Immune stimulation could boost therapeutic HIV vaccine

Combining HIV vaccination with immune stimulation delayed viral rebound in monkeys with simian immunotherapy virus.

Micrograph of an HIV virus budding out of an infected T-lymphocyte cell

HIV treatment with antiretroviral therapy (ART) usually fails to eradicate dormant virus from immune cells leading to a rebound in viral load when treatment is stopped, which presents an obstacle in attempts at a cure.

In a study reported in Nature
(online, 9 November 2016), researchers tested an experimental HIV vaccine called Ad26/MVA in combination with an immune-stimulating experimental drug in monkeys infected with simian immunodeficiency virus (SIV) and also treated with ART.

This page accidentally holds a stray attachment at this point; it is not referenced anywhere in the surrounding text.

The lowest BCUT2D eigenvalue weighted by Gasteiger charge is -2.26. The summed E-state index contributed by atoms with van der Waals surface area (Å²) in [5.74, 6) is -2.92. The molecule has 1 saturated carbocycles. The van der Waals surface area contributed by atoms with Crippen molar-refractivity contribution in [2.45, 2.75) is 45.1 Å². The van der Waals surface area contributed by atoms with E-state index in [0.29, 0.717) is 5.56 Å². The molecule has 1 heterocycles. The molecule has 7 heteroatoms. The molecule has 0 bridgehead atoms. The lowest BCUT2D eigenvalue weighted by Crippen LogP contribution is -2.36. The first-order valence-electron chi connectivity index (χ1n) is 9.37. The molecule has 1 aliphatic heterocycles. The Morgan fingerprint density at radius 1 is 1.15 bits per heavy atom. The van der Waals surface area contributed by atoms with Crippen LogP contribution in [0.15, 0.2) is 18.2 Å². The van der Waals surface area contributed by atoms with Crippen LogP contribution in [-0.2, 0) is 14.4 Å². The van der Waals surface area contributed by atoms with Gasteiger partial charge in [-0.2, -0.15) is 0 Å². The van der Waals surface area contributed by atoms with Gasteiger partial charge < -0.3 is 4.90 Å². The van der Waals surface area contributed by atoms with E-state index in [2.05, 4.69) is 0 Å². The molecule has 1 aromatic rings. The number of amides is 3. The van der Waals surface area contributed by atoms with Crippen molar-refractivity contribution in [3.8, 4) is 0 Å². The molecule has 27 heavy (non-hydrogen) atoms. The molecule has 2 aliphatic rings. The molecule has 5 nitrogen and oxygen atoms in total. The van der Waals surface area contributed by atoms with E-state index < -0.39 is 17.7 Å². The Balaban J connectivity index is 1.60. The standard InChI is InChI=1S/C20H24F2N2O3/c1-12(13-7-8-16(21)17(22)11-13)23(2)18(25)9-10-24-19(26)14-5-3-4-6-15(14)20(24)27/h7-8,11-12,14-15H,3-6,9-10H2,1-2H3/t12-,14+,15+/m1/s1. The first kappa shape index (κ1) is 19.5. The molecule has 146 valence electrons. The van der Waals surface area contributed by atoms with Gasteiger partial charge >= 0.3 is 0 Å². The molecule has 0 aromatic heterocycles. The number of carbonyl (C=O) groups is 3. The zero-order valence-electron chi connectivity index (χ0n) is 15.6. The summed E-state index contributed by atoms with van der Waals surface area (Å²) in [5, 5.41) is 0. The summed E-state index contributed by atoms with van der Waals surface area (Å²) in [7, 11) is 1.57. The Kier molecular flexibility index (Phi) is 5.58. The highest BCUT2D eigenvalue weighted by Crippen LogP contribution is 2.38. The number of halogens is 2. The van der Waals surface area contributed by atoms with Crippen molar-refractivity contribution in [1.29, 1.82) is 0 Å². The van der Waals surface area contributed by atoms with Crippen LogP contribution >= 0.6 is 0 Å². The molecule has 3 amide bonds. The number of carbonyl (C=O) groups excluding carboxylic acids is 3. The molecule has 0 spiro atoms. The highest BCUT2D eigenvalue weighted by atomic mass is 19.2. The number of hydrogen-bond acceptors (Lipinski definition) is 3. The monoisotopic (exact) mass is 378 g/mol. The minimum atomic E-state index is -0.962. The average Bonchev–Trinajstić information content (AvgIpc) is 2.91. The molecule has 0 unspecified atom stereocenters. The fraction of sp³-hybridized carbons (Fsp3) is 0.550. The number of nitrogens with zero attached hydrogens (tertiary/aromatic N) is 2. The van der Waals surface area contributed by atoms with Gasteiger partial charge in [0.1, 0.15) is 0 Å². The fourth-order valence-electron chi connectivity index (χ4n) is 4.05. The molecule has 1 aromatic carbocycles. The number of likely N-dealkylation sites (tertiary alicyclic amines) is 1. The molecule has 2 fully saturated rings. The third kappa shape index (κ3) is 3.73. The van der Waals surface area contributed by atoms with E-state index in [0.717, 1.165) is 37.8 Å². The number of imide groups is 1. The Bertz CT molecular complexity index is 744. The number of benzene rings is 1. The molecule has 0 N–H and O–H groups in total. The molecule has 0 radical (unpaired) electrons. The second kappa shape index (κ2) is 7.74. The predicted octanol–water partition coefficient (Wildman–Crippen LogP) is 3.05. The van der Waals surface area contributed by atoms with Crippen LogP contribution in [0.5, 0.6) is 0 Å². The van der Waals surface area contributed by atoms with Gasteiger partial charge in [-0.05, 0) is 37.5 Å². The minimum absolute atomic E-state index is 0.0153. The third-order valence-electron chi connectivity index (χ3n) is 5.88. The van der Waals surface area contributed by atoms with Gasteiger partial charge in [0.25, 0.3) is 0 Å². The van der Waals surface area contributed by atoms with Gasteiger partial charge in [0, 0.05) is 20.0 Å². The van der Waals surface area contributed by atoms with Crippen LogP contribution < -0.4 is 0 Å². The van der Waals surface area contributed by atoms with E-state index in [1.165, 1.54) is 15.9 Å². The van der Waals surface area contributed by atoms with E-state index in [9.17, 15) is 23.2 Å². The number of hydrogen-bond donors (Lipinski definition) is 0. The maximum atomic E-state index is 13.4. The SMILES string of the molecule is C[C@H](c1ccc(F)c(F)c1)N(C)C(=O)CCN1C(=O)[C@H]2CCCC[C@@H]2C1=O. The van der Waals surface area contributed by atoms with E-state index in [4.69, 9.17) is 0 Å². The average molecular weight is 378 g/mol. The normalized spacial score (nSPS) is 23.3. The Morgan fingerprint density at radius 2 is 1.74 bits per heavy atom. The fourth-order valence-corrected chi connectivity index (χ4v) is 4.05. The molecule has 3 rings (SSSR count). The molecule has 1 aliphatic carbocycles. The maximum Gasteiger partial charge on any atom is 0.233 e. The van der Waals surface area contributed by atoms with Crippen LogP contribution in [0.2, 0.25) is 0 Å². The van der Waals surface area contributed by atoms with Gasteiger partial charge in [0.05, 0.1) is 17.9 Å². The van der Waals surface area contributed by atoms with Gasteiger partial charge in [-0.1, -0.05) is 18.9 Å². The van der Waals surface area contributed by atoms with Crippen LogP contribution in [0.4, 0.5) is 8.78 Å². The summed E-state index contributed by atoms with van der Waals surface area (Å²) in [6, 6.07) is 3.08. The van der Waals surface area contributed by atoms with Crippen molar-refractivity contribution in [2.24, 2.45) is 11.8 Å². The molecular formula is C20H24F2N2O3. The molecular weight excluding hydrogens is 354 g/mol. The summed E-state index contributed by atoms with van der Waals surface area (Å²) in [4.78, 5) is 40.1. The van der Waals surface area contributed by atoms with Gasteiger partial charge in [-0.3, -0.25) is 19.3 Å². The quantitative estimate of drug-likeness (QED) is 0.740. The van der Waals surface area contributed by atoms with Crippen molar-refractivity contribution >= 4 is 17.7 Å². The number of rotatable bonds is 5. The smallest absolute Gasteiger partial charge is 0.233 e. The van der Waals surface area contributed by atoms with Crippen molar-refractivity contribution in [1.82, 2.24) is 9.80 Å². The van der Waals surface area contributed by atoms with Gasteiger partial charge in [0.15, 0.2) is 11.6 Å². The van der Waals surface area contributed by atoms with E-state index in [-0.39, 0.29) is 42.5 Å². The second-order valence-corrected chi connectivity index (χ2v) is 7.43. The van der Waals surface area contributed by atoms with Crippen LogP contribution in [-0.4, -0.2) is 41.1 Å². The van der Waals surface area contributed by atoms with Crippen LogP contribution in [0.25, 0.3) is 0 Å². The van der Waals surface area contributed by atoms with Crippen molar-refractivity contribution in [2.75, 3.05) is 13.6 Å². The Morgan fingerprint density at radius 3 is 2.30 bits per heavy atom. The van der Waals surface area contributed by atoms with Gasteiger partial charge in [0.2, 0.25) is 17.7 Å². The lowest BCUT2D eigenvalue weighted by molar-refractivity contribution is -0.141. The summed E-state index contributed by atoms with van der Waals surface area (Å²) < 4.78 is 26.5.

They found that, when ART was withdrawn, there was a significant delay in the time to viral rebound from 10 days in controls to 25 days in treated animals. They also found that three of the nine treated monkeys had an undetectable viral load.

The researchers say their findings suggest that combining HIV vaccination with innate immune stimulation could hold potential for a functional cure for the virus.


[1] Borducchi EN, Cabral C, Stephenson KE et al. Ad26/MVA therapeutic vaccination with TLR7 stimulation in SIV-infected rhesus monkeys. Nature 2016; doi: 10.1038/nature20583

Last updated
Clinical Pharmacist, CP, January 2017, Vol 9, No 1;9(1):DOI:10.1211/PJ.2016.20201991

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